More than 160 Members of Law Enforcement Meet in Albany for the New York Hate Crimes Investigation Seminar
Governor Andrew M. Cuomo today announced that the State Police completed its New York State Hate Crimes Investigation Seminar at the State Police Academy in Albany. More than 160 members of law enforcement from the state, county and local level, along with district attorneys, gathered at the school on March 5 and 6 to hear from representatives of law enforcement experienced in investigating these types of crimes along with experts on the legal issues associated with bias crimes and training staff from the Anti-Defamation League. The event provided an opportunity for the attendees to receive training in identifying and investigating hate crimes in New York State, evidence procedures and available resources, along with tips on how to combat these type of activities in their communities.
"With the recent spike in hate crimes, it's critically important that state and local law enforcement personnel get the latest training and most up-to-date information to aid in the investigation and prosecution of these heinous crimes," Governor Cuomo said. "There is no place for hate in our state, and these trainings will ensure our response to bias related crimes remains swift."
New York State Police Acting Superintendent Keith M. Corlett said, "The safety and security of all New Yorkers remains our top priority and we have zero tolerance for any individuals that perpetuate hate crimes within our communities. This seminar provides comprehensive and critical training to law enforcement and our community partners, which will assist them in investigating and solving hate crime cases. Equally important, the training provided investigators with crucial resources necessary to help prevent and combat such crimes."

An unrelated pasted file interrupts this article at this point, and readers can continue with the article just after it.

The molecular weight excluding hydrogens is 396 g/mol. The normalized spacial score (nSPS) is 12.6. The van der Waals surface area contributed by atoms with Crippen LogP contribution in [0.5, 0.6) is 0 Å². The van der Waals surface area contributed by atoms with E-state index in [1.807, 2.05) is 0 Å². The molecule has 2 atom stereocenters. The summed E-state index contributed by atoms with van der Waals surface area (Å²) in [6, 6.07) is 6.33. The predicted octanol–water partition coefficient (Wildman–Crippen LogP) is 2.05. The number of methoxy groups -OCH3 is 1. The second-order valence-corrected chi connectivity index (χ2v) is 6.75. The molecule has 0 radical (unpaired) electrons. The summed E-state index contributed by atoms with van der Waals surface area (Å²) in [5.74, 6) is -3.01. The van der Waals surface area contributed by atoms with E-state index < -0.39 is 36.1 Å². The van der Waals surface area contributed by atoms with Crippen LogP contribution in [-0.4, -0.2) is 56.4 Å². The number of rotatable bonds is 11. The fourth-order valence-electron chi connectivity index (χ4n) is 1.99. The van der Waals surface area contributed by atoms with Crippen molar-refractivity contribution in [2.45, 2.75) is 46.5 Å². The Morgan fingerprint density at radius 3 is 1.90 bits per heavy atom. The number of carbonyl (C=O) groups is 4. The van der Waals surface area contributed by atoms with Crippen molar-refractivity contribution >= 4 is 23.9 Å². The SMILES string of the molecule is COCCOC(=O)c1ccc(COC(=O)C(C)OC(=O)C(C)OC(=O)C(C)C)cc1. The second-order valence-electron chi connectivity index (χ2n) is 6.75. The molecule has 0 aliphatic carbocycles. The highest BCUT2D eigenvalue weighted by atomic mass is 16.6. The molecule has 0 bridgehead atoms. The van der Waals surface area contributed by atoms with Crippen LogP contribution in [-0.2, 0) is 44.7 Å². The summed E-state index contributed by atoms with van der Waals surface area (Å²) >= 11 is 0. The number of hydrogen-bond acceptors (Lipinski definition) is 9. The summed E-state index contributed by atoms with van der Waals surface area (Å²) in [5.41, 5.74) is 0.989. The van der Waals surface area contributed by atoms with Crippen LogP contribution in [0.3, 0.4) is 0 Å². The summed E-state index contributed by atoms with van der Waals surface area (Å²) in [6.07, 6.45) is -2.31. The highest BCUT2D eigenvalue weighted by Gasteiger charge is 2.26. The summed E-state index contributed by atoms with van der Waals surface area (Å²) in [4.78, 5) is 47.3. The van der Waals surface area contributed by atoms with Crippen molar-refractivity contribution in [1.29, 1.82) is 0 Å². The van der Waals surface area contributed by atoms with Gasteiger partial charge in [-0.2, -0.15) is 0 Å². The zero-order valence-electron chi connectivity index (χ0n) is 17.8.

This training builds on Governor Cuomo's ongoing initiatives to combat bias and discrimination. In 2016, the Governor created New York's first Hate Crimes Task Force and shortly thereafter, he launched a Hate Crimes Text Line, enabling any New Yorker to easily report incidents in their community. Those who have experienced or witnessed bias or discrimination are encouraged to text "HATE" to 81336 with details of the incident, including photo or video documentation.
The text line is in addition to a toll-free telephone bias and discrimination hotline operated by the State Division of Human Rights (1-888-392-3644). Since its creation in November of 2016, the hotline has received more than 19,000 calls and has referred over 180 to the State Police for investigation into potential criminal conduct. In case of an emergency or if you are a victim of a crime, always dial 911. Initially, a $5,000 reward was made available for any information leading to an arrest and conviction for a hate crime. In 2017, the Governor partnered with New York City Mayor Bill de Blasio to jointly raise the reward to $20,000.